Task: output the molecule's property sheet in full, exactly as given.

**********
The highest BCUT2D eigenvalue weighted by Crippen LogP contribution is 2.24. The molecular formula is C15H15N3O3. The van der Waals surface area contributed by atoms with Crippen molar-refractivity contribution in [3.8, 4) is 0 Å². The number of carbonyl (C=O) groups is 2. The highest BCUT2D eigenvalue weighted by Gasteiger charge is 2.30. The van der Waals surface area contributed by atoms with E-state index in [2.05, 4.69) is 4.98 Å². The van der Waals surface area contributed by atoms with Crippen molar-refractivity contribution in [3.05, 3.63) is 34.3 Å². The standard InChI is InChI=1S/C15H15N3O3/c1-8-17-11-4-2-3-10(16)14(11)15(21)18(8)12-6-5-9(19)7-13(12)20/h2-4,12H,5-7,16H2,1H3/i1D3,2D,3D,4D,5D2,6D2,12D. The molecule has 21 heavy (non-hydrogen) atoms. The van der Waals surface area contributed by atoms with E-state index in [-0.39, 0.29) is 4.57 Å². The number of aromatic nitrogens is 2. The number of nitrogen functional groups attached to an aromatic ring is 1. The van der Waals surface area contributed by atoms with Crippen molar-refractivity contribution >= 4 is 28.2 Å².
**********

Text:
The highest BCUT2D eigenvalue weighted by Crippen LogP contribution is 2.24. The molecular formula is C15H15N3O3. The van der Waals surface area contributed by atoms with Crippen molar-refractivity contribution in [3.8, 4) is 0 Å². The number of carbonyl (C=O) groups is 2. The highest BCUT2D eigenvalue weighted by Gasteiger charge is 2.30. The van der Waals surface area contributed by atoms with E-state index in [2.05, 4.69) is 4.98 Å². The van der Waals surface area contributed by atoms with Crippen molar-refractivity contribution in [3.05, 3.63) is 34.3 Å². The standard InChI is InChI=1S/C15H15N3O3/c1-8-17-11-4-2-3-10(16)14(11)15(21)18(8)12-6-5-9(19)7-13(12)20/h2-4,12H,5-7,16H2,1H3/i1D3,2D,3D,4D,5D2,6D2,12D. The molecule has 21 heavy (non-hydrogen) atoms. The van der Waals surface area contributed by atoms with E-state index in [-0.39, 0.29) is 4.57 Å². The number of aromatic nitrogens is 2. The number of nitrogen functional groups attached to an aromatic ring is 1. The van der Waals surface area contributed by atoms with Crippen molar-refractivity contribution >= 4 is 28.2 Å².